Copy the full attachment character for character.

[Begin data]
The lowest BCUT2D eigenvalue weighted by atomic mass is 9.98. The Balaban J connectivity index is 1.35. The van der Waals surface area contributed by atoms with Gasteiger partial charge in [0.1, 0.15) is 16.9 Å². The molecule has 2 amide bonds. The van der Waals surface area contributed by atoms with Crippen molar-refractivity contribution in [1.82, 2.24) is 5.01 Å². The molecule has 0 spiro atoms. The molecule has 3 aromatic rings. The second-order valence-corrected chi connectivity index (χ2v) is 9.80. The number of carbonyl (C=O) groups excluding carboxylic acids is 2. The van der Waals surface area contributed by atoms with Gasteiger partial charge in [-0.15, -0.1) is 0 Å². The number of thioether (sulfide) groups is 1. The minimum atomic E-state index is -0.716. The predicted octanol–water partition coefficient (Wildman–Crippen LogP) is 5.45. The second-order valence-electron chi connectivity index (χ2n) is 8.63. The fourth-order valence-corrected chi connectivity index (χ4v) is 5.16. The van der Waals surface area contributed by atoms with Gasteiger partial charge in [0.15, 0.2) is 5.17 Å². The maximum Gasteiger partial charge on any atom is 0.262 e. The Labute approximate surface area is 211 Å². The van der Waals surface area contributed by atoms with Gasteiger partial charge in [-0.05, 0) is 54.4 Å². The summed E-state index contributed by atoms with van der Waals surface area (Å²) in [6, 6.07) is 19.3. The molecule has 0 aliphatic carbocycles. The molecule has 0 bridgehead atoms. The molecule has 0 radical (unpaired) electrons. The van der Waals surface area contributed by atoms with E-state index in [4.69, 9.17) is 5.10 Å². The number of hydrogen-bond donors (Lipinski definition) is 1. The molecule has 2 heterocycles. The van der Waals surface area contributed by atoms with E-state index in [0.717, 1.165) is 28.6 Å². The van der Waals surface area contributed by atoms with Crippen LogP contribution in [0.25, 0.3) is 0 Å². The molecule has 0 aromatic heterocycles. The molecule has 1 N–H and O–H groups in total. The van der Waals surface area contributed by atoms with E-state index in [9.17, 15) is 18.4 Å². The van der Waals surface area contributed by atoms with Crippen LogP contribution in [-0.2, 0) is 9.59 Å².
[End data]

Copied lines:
The lowest BCUT2D eigenvalue weighted by atomic mass is 9.98. The Balaban J connectivity index is 1.35. The van der Waals surface area contributed by atoms with Gasteiger partial charge in [0.1, 0.15) is 16.9 Å². The molecule has 2 amide bonds. The van der Waals surface area contributed by atoms with Crippen molar-refractivity contribution in [1.82, 2.24) is 5.01 Å². The molecule has 0 spiro atoms. The molecule has 3 aromatic rings. The second-order valence-corrected chi connectivity index (χ2v) is 9.80. The number of carbonyl (C=O) groups excluding carboxylic acids is 2. The van der Waals surface area contributed by atoms with Gasteiger partial charge in [-0.15, -0.1) is 0 Å². The number of thioether (sulfide) groups is 1. The minimum atomic E-state index is -0.716. The predicted octanol–water partition coefficient (Wildman–Crippen LogP) is 5.45. The second-order valence-electron chi connectivity index (χ2n) is 8.63. The fourth-order valence-corrected chi connectivity index (χ4v) is 5.16. The van der Waals surface area contributed by atoms with Gasteiger partial charge in [0.15, 0.2) is 5.17 Å². The maximum Gasteiger partial charge on any atom is 0.262 e. The Labute approximate surface area is 211 Å². The van der Waals surface area contributed by atoms with Gasteiger partial charge in [-0.05, 0) is 54.4 Å². The summed E-state index contributed by atoms with van der Waals surface area (Å²) in [6, 6.07) is 19.3. The molecule has 0 aliphatic carbocycles. The molecule has 0 bridgehead atoms. The molecule has 0 radical (unpaired) electrons. The van der Waals surface area contributed by atoms with E-state index in [4.69, 9.17) is 5.10 Å². The number of hydrogen-bond donors (Lipinski definition) is 1. The molecule has 2 heterocycles. The van der Waals surface area contributed by atoms with E-state index in [0.717, 1.165) is 28.6 Å². The van der Waals surface area contributed by atoms with Crippen LogP contribution in [0.25, 0.3) is 0 Å². The molecule has 0 aromatic heterocycles. The molecule has 1 N–H and O–H groups in total. The van der Waals surface area contributed by atoms with E-state index in [9.17, 15) is 18.4 Å². The van der Waals surface area contributed by atoms with Crippen LogP contribution in [-0.2, 0) is 9.59 Å².